But also, it was a time when there was there was money in Victoria through gold. You know it's the 1850s. And also it was a time when he realised, he was also one of the kind of 19th century visionaries who realised that if people are, if there's going to be a future for European settlement in Australia, then you have to start providing all the infrastructure, you know, like libraries, universities, and so on.
So the State Library, which was the Public Library of Victoria in those days, it was established in, you know, on one of the most astonishingly broad-minded foundations. I mean, I'm not quite sure what Barry was like, I think he would've been very good at twisting people's arms, because he got donations for this library from virtually all the royals right through to Europe.
The King of Prussia donated heaps of stuff to this library. You know, but, and he was an exceptional. I mean Barry just, you know, went on these tours of Europe and just twisted everyone's arm. So it and also, I mean his whole philosophy for this library was, you know, the best of everything. So given that there was money and vision, he was able to bring it together. So that means that we're in a very fortunate position here. Yeah, especially for the 19th century.
Yeah, I've sort of written out my text, but sort of was a bit horrified this morning thinking how awful it was, so I won't stick to it completely. I've only got 15 images by the way, so don't panic, you know, this is number two.
Now this is the library, and I'm sort of jumping around in time scales, but it's actually a torchlight procession by the Germans to welcome the Duke of Edinburgh. It was in the 1860s. 1867. You know you might wonder—and this is yeah outside the State Library or Public Library as it was then—you might wonder now what on earth is going on here. Well, the Duke of Edinburgh was Alfred, the fourth child and second son of Queen Victoria and Prince Albert. Albert was German, he was Prince Albert, Prince of Saxe-Coburg and Gotha. So, the Germans saw any child of Albert as half-German, so they welcomed him with open arms and, you know, put on this astonishing display.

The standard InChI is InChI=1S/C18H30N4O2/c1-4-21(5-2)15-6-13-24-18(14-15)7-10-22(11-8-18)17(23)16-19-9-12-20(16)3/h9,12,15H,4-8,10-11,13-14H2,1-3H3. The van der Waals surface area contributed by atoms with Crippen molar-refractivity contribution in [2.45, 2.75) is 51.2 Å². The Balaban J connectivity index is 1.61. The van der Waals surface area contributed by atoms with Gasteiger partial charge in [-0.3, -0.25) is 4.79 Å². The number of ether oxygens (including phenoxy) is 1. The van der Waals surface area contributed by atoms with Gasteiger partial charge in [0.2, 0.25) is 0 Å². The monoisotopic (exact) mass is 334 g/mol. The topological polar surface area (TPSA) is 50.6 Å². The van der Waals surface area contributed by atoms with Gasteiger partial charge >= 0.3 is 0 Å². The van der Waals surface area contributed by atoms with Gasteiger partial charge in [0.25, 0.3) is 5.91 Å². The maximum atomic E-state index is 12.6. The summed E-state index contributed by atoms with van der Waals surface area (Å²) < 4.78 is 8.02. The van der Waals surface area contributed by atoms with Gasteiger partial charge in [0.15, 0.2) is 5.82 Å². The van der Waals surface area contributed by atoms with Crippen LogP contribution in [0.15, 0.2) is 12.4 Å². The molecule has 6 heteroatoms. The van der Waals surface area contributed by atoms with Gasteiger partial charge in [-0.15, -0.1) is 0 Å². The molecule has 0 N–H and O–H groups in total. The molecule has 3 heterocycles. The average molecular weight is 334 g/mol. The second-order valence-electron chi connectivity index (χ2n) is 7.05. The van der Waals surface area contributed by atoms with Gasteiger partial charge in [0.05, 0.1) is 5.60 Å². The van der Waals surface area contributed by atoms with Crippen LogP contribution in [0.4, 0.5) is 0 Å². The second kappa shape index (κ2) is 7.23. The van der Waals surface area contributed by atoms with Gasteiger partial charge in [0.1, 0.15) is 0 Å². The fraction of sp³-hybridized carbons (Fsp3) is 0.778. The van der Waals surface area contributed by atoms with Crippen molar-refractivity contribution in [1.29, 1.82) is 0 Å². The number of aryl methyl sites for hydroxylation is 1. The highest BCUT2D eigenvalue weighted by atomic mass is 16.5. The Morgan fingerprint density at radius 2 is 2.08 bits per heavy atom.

I'm not much of a royalist, so I couldn't really tell you all that much about it, but I went to, you know, that very good source of information called Wikipedia, and I that learned during that trip—I mean, Alfred was on a world tour, he was the first royal to come to Australia—but there was actually an attempt on his life in Sydney and it was an assassination attempt after this. Had nothing to do with Germans, I think. But it meant that people in Sydney and Australia were absolutely horrified that something like that could happen here. But the good thing that came out of it was that a collection was taken up and then the Prince Alfred Hospital in Sydney came as a legacy.
So anyway. I'm going to move on. Number three.
Now, I guess what I should have introduced this kind of thing a bit earlier because this is the Lutheran Church in Minyip in the Wimmera. And, but while I've been talking so far on about scientists and various individuals, the big waves of German migration were of course the Lutherans, starting in 1838 coming to Adelaide. But it's really interesting by tracing where the Lutheran churches are, you know, they sort of spread across Victoria and the western district, Wimmera and Mallee, across to Albury, up New South Wales to Queensland, Darling Downs and so on. By tracing where the Lutheran churches are you can actually pinpoint all these migration waves.